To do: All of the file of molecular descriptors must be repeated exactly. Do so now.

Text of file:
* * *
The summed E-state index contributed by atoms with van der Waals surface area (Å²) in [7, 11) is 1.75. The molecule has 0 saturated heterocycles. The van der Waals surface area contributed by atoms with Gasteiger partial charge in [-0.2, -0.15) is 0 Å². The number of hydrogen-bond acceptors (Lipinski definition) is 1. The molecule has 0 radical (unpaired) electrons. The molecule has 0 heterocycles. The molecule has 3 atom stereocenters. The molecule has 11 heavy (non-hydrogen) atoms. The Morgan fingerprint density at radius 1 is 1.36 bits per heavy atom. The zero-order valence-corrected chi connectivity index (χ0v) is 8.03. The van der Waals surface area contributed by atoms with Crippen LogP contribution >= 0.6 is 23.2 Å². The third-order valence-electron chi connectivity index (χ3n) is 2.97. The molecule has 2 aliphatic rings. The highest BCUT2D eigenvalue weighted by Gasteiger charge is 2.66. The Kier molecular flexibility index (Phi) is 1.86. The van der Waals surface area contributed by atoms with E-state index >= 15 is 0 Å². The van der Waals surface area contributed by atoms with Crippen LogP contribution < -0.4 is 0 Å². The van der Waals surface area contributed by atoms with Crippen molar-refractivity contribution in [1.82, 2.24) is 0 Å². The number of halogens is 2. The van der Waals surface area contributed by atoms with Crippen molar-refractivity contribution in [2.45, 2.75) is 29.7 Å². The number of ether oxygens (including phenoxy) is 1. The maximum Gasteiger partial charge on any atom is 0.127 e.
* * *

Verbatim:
The summed E-state index contributed by atoms with van der Waals surface area (Å²) in [7, 11) is 1.75. The molecule has 0 saturated heterocycles. The van der Waals surface area contributed by atoms with Gasteiger partial charge in [-0.2, -0.15) is 0 Å². The number of hydrogen-bond acceptors (Lipinski definition) is 1. The molecule has 0 radical (unpaired) electrons. The molecule has 0 heterocycles. The molecule has 3 atom stereocenters. The molecule has 11 heavy (non-hydrogen) atoms. The Morgan fingerprint density at radius 1 is 1.36 bits per heavy atom. The zero-order valence-corrected chi connectivity index (χ0v) is 8.03. The van der Waals surface area contributed by atoms with Crippen LogP contribution >= 0.6 is 23.2 Å². The third-order valence-electron chi connectivity index (χ3n) is 2.97. The molecule has 2 aliphatic rings. The highest BCUT2D eigenvalue weighted by Gasteiger charge is 2.66. The Kier molecular flexibility index (Phi) is 1.86. The van der Waals surface area contributed by atoms with E-state index >= 15 is 0 Å². The van der Waals surface area contributed by atoms with Crippen LogP contribution < -0.4 is 0 Å². The van der Waals surface area contributed by atoms with Crippen molar-refractivity contribution in [1.82, 2.24) is 0 Å². The number of halogens is 2. The van der Waals surface area contributed by atoms with Crippen molar-refractivity contribution in [2.45, 2.75) is 29.7 Å². The number of ether oxygens (including phenoxy) is 1. The maximum Gasteiger partial charge on any atom is 0.127 e.